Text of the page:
Thursday, August 27, 2009

Wednesday, August 26, 2009

I - Wiki, whaty, hoochie?

Wikipedia: No longer the Wild West?

OK, so Wikipedia, the anyone, anywhere encyclopedia is adding a layer of oversight to (some) postings. Why does this make any kind of news? Anyone who has given it even a minute of thought knows that the ability of virtually anyone with an anonymous e-mail to change entries makes the site weaker, not stronger. This whole idea is long past due and shouldn't raise any eyebrows.

What does raise my eyebrows is the attempt to draw any sort of parallel between Wikipedia and YouTube. That's definitely a logical disconnect. The only things that make the two cases even remotely similar is that they are both on the web, and they both allow users to post content. It somehow seems to have escaped the attention of the writer that one purports to disseminate knowledge and facts while the other purports to show, well, videos. And a fine job of showing videos it does too! But really, who's using YouTube to determine what that rash on their leg is? Or where their elected officials stand on something? Or even assumes that anything they see on YouTube is remotely accurate?

Given all of this it is ludicrous to try to draw any comparisons between the two and how they moderate what is posted. The Wikimedia Foundation is doing what is necessary to help preserve the concept of Wikipedia. It's not about censorship, it's about the purpose of the site. When I look something up on Wikipedia it's nice to know that there is at least one small layer of accountability in place.

Thursday, August 6, 2009

W - Star Trek - The Future Begins

I saw the new Star Trek movie with my son the week it came out. Incidentally it seems to have no real subtitle, it is just “Star Trek”. That presents some difficulties in identification, so I’ll just append the tagline onto the title of this post and call it good. I haven’t reviewed the movie before this because I’m still not sure what I want to say about it. Overall it was a fun movie that I enjoyed a lot, especially the way it seemed to develop the backstory of the original characters. Unfortunately it also had some significant issues with the personalities of the players, which are sort of glossed over by the movie’s time-travel/parallel universe gimmick. And that is the fundamental problem with this movie - it isn’t really about the characters of the original strip - it is a completely different set of characters with the same names. So, while I enjoyed the action and would rate the movie as a “B” just on its own merits, I think I’ll give it a “C” for failing to actually fit into the niche in the Star Trek chronology it is purported to fill.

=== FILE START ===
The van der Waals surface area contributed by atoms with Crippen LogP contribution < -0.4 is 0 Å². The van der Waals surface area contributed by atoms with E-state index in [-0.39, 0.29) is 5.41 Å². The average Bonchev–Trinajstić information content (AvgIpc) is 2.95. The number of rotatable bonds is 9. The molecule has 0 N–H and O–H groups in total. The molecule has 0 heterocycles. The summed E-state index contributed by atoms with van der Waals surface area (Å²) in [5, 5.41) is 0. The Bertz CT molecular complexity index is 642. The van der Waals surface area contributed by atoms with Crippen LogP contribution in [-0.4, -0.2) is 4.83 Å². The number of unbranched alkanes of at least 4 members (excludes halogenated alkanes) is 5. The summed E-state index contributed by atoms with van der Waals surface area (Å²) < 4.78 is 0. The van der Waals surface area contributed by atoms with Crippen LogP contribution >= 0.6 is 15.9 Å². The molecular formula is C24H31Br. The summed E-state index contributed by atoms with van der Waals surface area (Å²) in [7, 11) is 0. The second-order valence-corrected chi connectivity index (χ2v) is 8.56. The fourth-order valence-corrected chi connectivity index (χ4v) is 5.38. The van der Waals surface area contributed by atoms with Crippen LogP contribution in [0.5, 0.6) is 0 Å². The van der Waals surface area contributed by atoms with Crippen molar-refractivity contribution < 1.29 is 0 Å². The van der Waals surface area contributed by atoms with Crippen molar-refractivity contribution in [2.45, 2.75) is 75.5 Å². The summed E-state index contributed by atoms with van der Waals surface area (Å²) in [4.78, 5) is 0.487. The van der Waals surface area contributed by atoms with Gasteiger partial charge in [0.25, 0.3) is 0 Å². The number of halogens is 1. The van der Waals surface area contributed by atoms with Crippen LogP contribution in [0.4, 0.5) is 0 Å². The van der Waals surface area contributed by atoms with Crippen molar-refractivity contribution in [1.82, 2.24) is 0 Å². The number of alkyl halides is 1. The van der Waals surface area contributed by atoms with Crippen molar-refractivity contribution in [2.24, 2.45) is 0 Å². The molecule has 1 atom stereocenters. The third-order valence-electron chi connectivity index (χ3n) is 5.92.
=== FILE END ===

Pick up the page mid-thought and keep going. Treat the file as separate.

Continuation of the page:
Worth seeing, but not so much if you are an original series geek (not that I am or anything...)

Check it out on

Tuesday, August 4, 2009

R - The Absolutely True Diary of a Part-Time Indian

By Sherman Alexie
Art by Ellen Forney

I just finished reading this - it was lying around at my mother’s house and she said it was pretty good. The book is classified as “juvenile fiction”, but I, at least, found it pretty good reading even for a middle-aged guy. It is the fictional and humorous diary of Junior Spirit, who is growing up on the Spokane Indian reservation. After an incident at the start of his freshman year which begins with him discovering that his geometry book is the same one that his mother had used in school and ends with his teacher, with a newly broken nose, recommending that he leave the reservation school and go to Reardon High School (a distinctly *not* Indian school) Junior finds himself as the only Indian in school except for the mascot. Things do not go smoothly for him that first year, but he persists through personal struggles, tribal hostility and family tragedies to emerge at the end somewhat wiser and with a renewed hope.

It’s a fun book, but you really can’t read it without thinking about the challenges faced by many of the Indian kids who are stuck in sub-standard school on reservations where the only future they see is to become a drunk like all the rest of their family. One of the more profound statements in the book is this:
Reservations were meant to be prisons, you know? Indians were supposed to move onto reservations and die. We were supposed to disappear.
But somehow or another, Indians have forgotten that reservations were meant to be death camps.

Check it out. It sure beats re-reading “War and Peace”.

Find it on

Monday, August 3, 2009

L - Where Passengers Come From

Evidently, if you run short on passengers you just head over to the assembly area and build a few more.